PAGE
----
Priya Raghubir, University of California, Berkeley

Geeta Menon, New York University

Depression is a common and sometimes serious disorder of mood that is pervasive, intense and attacks the mind and body at the same time. The DSM IV (2000, page 356) characterizes depression as a loss of interest or pleasure in activities a person enjoyed, and/or their feeling unusually sad or irritable over a two-week period. The presence of one or both of these symptoms, coexisting with 4 or more other symptoms (including sleep disturbances, decreased ability to concentrate, changes in appetite, feeling more tired than usual, feelings of guilt or worthlessness, restless or slowed activity, and thoughts about suicide or death), are the typical guidelines used to categorize a person as a depressive. Most depression inventories try to capture these symptoms. Depression belongs to the unique genre of physiological health problems that are initially diagnosed using self-reported psychological inventories. This context allowed us to examine the role of such inventories as survey method tools as well as persuasive devices leading to inferences that affect people’s judgment of their own risk and their likelihood of seeking treatment. In both roles, validity of the behavioral response is key.

The thesis of this paper is that the manner in which this information is captured, i.e., the format and content of self-diagnosis inventories, plays an informative role in disambiguating behavioral symptoms, systematically and significantly affecting people’s beliefs about whether or not they are at risk of being depressed, and whether or not their depressive symptoms are controllable, which in turn affects beliefs in their vulnerability to the risk of depression, and their likelihood of seeking treatment. The specific research questions investigated are:

$ To what extent do people correctly report behaviors symptomatic of depression?

$ To what extent do they believe that such behaviors are symptomatic of depression?

$ To what extent do they believe that such behaviors can be controlled through treatment?

$ Do these beliefs affect their intentions to seek medical assistance?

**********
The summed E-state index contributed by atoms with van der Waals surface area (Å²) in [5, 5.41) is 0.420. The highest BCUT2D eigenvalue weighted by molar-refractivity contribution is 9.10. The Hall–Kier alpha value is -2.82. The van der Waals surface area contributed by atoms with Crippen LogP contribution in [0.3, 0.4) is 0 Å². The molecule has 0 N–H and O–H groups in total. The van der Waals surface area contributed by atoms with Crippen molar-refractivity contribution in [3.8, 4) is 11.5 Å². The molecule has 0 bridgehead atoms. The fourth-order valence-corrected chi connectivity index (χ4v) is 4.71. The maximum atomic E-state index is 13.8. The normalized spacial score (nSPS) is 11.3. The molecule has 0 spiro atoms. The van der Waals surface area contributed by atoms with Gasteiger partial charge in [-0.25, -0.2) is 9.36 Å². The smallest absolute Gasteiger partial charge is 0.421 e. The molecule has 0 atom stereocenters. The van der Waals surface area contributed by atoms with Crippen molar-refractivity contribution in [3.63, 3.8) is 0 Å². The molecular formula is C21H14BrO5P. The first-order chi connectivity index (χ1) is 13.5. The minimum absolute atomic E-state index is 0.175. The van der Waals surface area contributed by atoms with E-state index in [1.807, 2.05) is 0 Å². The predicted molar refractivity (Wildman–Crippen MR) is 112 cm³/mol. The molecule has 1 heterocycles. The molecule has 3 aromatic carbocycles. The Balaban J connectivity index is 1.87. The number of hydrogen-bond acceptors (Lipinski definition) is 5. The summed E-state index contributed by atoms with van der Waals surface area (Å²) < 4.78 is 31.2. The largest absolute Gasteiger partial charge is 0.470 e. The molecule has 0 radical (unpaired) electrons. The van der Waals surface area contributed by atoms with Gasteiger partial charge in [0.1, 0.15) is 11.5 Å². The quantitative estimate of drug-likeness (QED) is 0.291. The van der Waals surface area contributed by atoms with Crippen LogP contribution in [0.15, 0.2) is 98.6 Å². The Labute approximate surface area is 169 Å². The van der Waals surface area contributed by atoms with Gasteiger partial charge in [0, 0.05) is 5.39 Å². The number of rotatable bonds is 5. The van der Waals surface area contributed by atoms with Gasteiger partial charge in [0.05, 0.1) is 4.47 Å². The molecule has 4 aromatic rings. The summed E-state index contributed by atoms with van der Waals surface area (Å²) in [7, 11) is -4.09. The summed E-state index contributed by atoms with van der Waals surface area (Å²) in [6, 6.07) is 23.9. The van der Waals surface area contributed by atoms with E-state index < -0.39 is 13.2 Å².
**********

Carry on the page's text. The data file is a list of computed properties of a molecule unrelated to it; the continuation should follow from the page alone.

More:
The results of five suggest that the manner of construction of the self-report inventory affects behavioral responses, risk estimates, beliefs in controllability, and intentions to seek help. Study 1 starts by showing that merely administering an inventory has a positive persuasive effect, and increases people’s perception of their own risk. Studies 2-5 examine the effect of the inclusion/exclusion of a single extreme behavior symptomatic of depression (thoughts of suicide or death) along with an 8-item inventory. Given the ambiguity of the remaining 8 behavioral symptoms, Study 2 shows that the use of subjective frequency scales versus checklists in recording behavioral responses increases affirmative responses to behavioral symptoms and risk estimates. Studies 3 and 4 examine the effect of the extreme behavior in the checklist: they demonstrate that its presence allows potential for reinterpreting the remaining behavioral symptoms, allowing respondents to self-select out of the "at-risk" category. While Study 3 shows that the extreme behavior reduces the diagnosticity of the behavioral responses of the 8 other behavioral symptoms in the list, Study 4 shows that the behavioral symptom, "thoughts of suicide or death," is a double-edged sword, with its presence persuading people that the symptoms of depression are more controllable. This positive effect on risk estimates conflicts with the negative effect on perceived controllability, leading to ambiguous effects on intentions to seek help. Study 5 introduces a contextual manipulation that overcomes the negative effect of retaining the extreme behavior on the self-diagnosis inventory and demonstrates the effect of response scales provided on intentions to seek assistance. Across the studies, there is strong evidence that the manner in which one asks a question affects the manner of use of a self-diagnosis inventory, and, further, affects the manner in which the inventory is used to make judgments about the risk of depression.